By Bernard Hickey
Leadership changes at the Reserve Bank are once-in-a-decade events so the arrival of a new Governor and the writing of a new Policy Targets Agreement (PTA) with Finance Minister Bill English offers a rare opportunity to change the way monetary policy is managed.
Former World Bank Managing Director and Treasury Deputy Secretary Graeme Wheeler is due to take over from two-term Governor Alan Bollard on September 25.
Ahead of his arrival, English and Wheeler will negotiate a new PTA and the current indications are it's unlikely to be changed much from the existing one signed in December 2008, which gives the central bank the mandate to target inflation at between 1 to 3% on average over the medium term.
That's a pity.
The current monetary policy framework is working with the government's fiscal policies, our floating exchange rate and a housing shortage to reinforce all the same old imbalances in our economy.
Government borrowing, safe haven demand from foreign investors for bonds and property, and a surge of reinsurance funds for earthquake claims has boosted demand for the New Zealand dollar. This has pushed our currency well above 80 USc and out of whack with a 30% fall in commodity prices in the last year.
Exporters are struggling and five years after the beginning of the Global Financial Crisis we have yet to see hardly any of the rebalancing towards exports and production everyone expected from 2008 on.
Bollard acknowledged as much in an excellent speech he gave this week that emphasised how little deleveraging of debt had actually happened and how little rebalancing had happened.
The tragedy for Bollard and the economy is the very reason there has been little rebalancing is the same reason he can more easily hit his 1-3% inflation target.
The high New Zealand dollar is proving very effective at doing the Reserve Bank's dirty work of slowing down the economy and keeping inflation low. Exporters face a double whammy of lower commodity prices magnified by a higher dollar. Meanwhile consumers and importers benefit from downward pressure on import prices.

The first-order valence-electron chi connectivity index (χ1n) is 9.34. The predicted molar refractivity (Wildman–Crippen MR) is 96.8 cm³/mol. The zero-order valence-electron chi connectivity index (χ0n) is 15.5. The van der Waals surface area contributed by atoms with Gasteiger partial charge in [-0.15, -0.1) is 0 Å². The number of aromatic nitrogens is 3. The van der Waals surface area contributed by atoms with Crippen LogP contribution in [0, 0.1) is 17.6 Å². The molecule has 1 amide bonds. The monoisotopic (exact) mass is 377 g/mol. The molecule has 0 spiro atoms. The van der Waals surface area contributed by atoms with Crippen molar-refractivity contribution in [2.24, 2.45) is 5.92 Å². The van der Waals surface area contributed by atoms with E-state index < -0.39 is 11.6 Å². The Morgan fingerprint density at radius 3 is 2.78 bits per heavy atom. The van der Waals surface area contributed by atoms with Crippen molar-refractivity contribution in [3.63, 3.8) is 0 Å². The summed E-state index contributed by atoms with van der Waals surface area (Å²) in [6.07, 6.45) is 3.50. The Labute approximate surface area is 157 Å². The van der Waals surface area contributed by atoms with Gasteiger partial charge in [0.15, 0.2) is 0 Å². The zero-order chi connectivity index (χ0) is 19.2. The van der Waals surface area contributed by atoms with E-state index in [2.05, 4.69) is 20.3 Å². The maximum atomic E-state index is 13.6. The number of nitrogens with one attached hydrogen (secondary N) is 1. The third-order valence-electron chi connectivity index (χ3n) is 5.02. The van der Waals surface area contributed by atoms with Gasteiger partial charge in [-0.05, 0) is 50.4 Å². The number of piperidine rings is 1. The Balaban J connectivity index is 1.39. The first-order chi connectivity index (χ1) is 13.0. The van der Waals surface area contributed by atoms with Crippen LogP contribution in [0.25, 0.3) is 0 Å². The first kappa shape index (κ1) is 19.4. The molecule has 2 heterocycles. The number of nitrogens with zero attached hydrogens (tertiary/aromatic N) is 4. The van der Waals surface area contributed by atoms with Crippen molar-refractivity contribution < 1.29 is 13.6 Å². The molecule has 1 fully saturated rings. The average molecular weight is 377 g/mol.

As a result, New Zealand's current account deficit position is forecast to worsen towards 7% of GDP and we do little to pay down our still-high foreign debts.
It's a case of 'plus ca change, plus c'est la meme chose'. The more things change, the more things stay the same.
Yet again we see house prices rising (up 9.4% in Auckland in July from a year ago), household debt rising (up NZ$5.335 billion to NZ$NZ$187.951 billion in the last two years) and the New Zealand dollar rising at the same time as the economy slows down and unemployment rises (up to 6.8% from 6.7%).
There is the potential that the situation could be made even worse if the Reserve Bank uses its blunt instrument of a rate cut to offset the effects of a 'Euro-geddon' type meltdown in Europe. Safe-haven capital inflows and even lower interest rates for longer could see Auckland house inflation skyrocket and the New Zealand dollar strengthen.
Bill and Graeme must nut out some strategy to break this self-destructive nexus.
Before Wheeler's appointment, the Reserve Bank said it was looking at loan to value ratio limits and other 'macro-prudential tools' to reduce the risks of housing bubbles distorting the economy.
These are tools used in Hong Kong, Singapore and more recently in Canada to try to slow the housing sector without an economically damaging interest rate hike.
Wheeler and English should look hard at using these tools.
Otherwise they risk proving Einstein right: "Insanity is doing the same thing over and over again and expecting different results."